The EU Cookie Law (ePrivacy Directive)

The EU Cookie Law (ePrivacy Directive)

By Shreya

Published on 11th Dec 2019

Cookies are small text files that the website stores on a visitor's computer. The website or a third-party places cookie for various purposes. The cookies monitor the user activity on the site and deliver personalized content.

Some cookies are necessary for a website to function properly. Hence, they are called strictly necessary cookies. Other types of cookies collect user data and record online user behavior. They are mostly known as tracking cookies, and they are often third-party cookies. These are the ones that raise privacy concerns among the users because the monitoring and data collection often happen without the user’s knowledge.

Read more about how cookies track here.

This article focuses on the clause that gave the ePrivacy Directive its title "EU Cookie Law."

ePrivacy Directive (ePD), introduced in 2002 and later, amended in 2009, is an EU directive on data protection and privacy. There is a specific clause concerning cookies. That is why the Directive came to be known as the EU Cookie Law. It gave the EU member states a framework to make their own laws to implement the Directive. All EU member states since adopted the Directive in 2011 and implemented their laws.

The Cookie Law’s key takeaway is the prior consent for using cookies. It mandates that the websites must obtain user consent before placing any cookie on the user's device. The law exempts strictly necessary cookies from this. The Directive agrees that cookie is a useful technology; however, it can also affect user privacy. It mandates that a website must:

  • Provide clear and precise information about the cookies (including strictly necessary ones) and their purpose when users visit a website.
  • Get prior consent from users to store the cookies on their device.
  • Make available an option for users to deny consent to use the cookies.
  • Make the means of providing cookie information, opt-out option, and requesting consent as user-friendly as possible.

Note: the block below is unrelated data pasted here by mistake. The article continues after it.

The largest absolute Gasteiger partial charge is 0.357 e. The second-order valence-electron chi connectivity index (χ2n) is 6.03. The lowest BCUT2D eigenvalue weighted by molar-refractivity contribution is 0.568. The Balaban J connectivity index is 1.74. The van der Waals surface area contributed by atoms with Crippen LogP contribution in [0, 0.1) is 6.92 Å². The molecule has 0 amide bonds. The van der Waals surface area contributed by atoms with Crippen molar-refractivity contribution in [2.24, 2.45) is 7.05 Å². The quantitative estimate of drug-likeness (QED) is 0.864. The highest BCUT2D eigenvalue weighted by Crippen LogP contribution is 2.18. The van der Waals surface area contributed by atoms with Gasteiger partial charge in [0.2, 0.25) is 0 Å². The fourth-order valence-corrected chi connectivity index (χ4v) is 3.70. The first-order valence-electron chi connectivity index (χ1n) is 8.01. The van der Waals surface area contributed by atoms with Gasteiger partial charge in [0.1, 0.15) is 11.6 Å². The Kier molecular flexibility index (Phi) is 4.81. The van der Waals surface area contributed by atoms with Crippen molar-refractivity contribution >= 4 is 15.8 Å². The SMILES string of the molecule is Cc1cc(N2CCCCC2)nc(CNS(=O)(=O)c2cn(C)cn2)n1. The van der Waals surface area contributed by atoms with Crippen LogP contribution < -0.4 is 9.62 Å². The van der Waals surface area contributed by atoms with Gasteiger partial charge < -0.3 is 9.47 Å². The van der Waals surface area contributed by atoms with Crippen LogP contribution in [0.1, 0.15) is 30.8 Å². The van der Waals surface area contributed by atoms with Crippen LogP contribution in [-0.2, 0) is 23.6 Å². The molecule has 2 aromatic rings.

• Allow access to website content that may not use the cookie denied by the users.

To comply with the EU cookie law, a website owner must ensure:

  • Reviewing all the cookies your website uses and be aware of their purpose.
  • Implementing a cookie banner to let users notify about the usage of cookies on the site.
  • Including a cookie policy or add a cookie clause to the privacy policy that states all the necessary information about the cookies required per the law.
  • Asking prior consent from users.
  • Giving an opt-out option in the banner/cookie policy for using cookies.
  • Providing a link to the website policy on the cookie banner where users can manage their consent.

In 2017, the EU proposed a regulation known as ePrivacy Regulation (ePR), which will soon repeal ePD. Unlike the Directive, it will become a mandatory law across all member states once it comes into effect. The final draft is expected to address some concerns regarding cookie consent.

CookieYes offers cloud-based cookie consent solutions for your website. You can choose between various consent types and implement a cookie banner that complies with both the cookie law and GDPR. Read this article to know more about it.

Disclaimer: The purpose of this article is to share general information only. Therefore, for any legal help with compliance, please contact a lawyer specialized in the area.

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Shreya

Shreya is a Content Writer for Mozilor Technologies. She writes about data protection laws and cookies (not the eating type). In her free time (or any time), she enjoys listening to music and reading fiction.

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